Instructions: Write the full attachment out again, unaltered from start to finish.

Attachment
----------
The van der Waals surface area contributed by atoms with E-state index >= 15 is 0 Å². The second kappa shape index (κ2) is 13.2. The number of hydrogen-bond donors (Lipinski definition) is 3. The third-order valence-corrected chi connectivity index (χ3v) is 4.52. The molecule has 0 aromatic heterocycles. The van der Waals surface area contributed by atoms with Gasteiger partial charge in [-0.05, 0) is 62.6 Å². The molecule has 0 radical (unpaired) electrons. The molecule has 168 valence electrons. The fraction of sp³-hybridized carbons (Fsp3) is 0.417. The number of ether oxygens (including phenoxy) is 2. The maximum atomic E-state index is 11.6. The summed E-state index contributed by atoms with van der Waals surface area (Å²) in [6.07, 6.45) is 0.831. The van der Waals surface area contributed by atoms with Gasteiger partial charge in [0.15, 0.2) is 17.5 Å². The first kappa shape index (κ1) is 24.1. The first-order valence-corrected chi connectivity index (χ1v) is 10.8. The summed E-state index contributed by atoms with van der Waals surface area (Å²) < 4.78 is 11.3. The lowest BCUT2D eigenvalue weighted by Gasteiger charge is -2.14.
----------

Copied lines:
The van der Waals surface area contributed by atoms with E-state index >= 15 is 0 Å². The second kappa shape index (κ2) is 13.2. The number of hydrogen-bond donors (Lipinski definition) is 3. The third-order valence-corrected chi connectivity index (χ3v) is 4.52. The molecule has 0 aromatic heterocycles. The van der Waals surface area contributed by atoms with Gasteiger partial charge in [-0.05, 0) is 62.6 Å². The molecule has 0 radical (unpaired) electrons. The molecule has 168 valence electrons. The fraction of sp³-hybridized carbons (Fsp3) is 0.417. The number of ether oxygens (including phenoxy) is 2. The maximum atomic E-state index is 11.6. The summed E-state index contributed by atoms with van der Waals surface area (Å²) in [6.07, 6.45) is 0.831. The van der Waals surface area contributed by atoms with Gasteiger partial charge in [0.15, 0.2) is 17.5 Å². The first kappa shape index (κ1) is 24.1. The first-order valence-corrected chi connectivity index (χ1v) is 10.8. The summed E-state index contributed by atoms with van der Waals surface area (Å²) < 4.78 is 11.3. The lowest BCUT2D eigenvalue weighted by Gasteiger charge is -2.14.